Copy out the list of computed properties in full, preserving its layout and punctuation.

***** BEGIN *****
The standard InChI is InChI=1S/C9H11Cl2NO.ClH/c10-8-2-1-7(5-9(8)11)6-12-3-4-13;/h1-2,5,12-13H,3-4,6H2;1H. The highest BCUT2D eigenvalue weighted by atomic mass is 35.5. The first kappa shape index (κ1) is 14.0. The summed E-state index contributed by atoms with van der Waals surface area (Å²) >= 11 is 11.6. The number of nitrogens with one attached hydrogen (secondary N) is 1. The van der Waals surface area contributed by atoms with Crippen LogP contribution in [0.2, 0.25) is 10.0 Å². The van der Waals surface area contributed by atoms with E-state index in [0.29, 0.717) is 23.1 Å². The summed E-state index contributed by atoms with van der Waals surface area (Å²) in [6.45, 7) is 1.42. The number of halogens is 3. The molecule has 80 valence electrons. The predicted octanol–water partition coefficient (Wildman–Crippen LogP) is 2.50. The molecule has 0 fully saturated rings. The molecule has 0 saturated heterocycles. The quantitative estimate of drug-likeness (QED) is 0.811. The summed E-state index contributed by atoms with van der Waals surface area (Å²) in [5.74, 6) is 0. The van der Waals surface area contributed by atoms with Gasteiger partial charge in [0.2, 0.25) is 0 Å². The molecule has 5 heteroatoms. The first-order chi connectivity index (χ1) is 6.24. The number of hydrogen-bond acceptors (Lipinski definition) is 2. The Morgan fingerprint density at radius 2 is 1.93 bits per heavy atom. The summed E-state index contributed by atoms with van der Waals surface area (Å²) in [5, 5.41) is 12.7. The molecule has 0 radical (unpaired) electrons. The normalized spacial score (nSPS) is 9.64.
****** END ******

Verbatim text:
The standard InChI is InChI=1S/C9H11Cl2NO.ClH/c10-8-2-1-7(5-9(8)11)6-12-3-4-13;/h1-2,5,12-13H,3-4,6H2;1H. The highest BCUT2D eigenvalue weighted by atomic mass is 35.5. The first kappa shape index (κ1) is 14.0. The summed E-state index contributed by atoms with van der Waals surface area (Å²) >= 11 is 11.6. The number of nitrogens with one attached hydrogen (secondary N) is 1. The van der Waals surface area contributed by atoms with Crippen LogP contribution in [0.2, 0.25) is 10.0 Å². The van der Waals surface area contributed by atoms with E-state index in [0.29, 0.717) is 23.1 Å². The summed E-state index contributed by atoms with van der Waals surface area (Å²) in [6.45, 7) is 1.42. The number of halogens is 3. The molecule has 80 valence electrons. The predicted octanol–water partition coefficient (Wildman–Crippen LogP) is 2.50. The molecule has 0 fully saturated rings. The molecule has 0 saturated heterocycles. The quantitative estimate of drug-likeness (QED) is 0.811. The summed E-state index contributed by atoms with van der Waals surface area (Å²) in [5.74, 6) is 0. The van der Waals surface area contributed by atoms with Gasteiger partial charge in [0.2, 0.25) is 0 Å². The molecule has 5 heteroatoms. The first-order chi connectivity index (χ1) is 6.24. The number of hydrogen-bond acceptors (Lipinski definition) is 2. The Morgan fingerprint density at radius 2 is 1.93 bits per heavy atom. The summed E-state index contributed by atoms with van der Waals surface area (Å²) in [5, 5.41) is 12.7. The molecule has 0 radical (unpaired) electrons. The normalized spacial score (nSPS) is 9.64.